In my current position, I work with several different third-party software systems. When problems arise there are times to contact their technical support. It’s smart to have a healthy dose of skepticism when speaking with technical support representives over the phone or email. Do not give out passwords, answers to security questions, anything personally identifiable.
Screen Phone Calls
Growing up with a privacy-minded lawyer as a father, I quickly learned how to screen home and work-related incoming phone calls without caller ID. Even though he employed a secretary, I learned how to ask who’s calling, what was the intention of their call, and for them to leave contact information because Mr. Ruddy was not available at moment.
Phone scammers are highly effective. Rather than engage with anyone who calls your extension and states your name and position, go on the offensive. Never readily admit your identity on an unfamiliar incoming call. Ask for their contact information and to leave a message. Phone scammers will usually leave false contact information and move on to the next target when faced with an obstacle.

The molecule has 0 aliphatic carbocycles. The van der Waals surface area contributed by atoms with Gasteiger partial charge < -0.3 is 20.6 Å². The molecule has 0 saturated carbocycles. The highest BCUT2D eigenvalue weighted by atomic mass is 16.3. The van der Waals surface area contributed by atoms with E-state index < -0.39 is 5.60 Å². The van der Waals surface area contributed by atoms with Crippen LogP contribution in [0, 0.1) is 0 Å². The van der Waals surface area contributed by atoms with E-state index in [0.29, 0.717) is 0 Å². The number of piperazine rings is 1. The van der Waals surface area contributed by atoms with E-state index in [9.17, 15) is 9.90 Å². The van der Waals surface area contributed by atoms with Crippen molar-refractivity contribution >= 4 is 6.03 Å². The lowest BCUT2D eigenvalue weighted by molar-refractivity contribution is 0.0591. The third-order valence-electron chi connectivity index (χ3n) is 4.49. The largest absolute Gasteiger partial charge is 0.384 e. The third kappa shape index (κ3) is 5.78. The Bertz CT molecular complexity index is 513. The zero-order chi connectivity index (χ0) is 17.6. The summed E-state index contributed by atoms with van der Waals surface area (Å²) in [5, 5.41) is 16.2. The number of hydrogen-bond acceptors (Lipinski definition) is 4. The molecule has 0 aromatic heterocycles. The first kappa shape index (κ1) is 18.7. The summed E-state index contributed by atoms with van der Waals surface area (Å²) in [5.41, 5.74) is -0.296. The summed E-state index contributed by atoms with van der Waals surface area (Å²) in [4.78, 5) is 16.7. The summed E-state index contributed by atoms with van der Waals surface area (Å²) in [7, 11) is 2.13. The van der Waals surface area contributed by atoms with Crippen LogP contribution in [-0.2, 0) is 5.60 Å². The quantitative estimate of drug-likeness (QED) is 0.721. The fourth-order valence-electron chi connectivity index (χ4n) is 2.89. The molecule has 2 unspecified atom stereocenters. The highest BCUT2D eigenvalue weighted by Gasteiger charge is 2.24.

This phone awareness should apply to everyone in the organization, especially secretaries and other personell who are the first line of defense with main line calls. If the incoming call does not know their party’s immediate extension, do not transfer the call.
5. Document Theft
Not investing in paper shredders and ignoring trash security may hurt you. Some criminals are more than willing to go dumpster diving outside of corporate offices. Keep in mind, not all corporate dumpsters are secured and the laws for procuring trash in dumpsters vary, if the recepticles are unlocked. Seasoned dumpster divers make upward to $150,000 or more selling salvaged products legally procured from other peoples’ trash.
Know where your office trash goes, destroy documents properly, and understand who handles your trash disposal. As a security or office manager, ask yourself, “Who is responsible for removing the trash from the offices?” If the company who handles office maintenance and cleaning does not screen or perform background checks on their employees, then how can you trust your trash with them? This sounds extreme, but you must consider all angles.
If you watched the debut season Better Call Saul, then you understand how even shredding documents may not stop a determined dumpster diver from uncovering valuable and maybe incriminating information.
What other attacks should you look out for?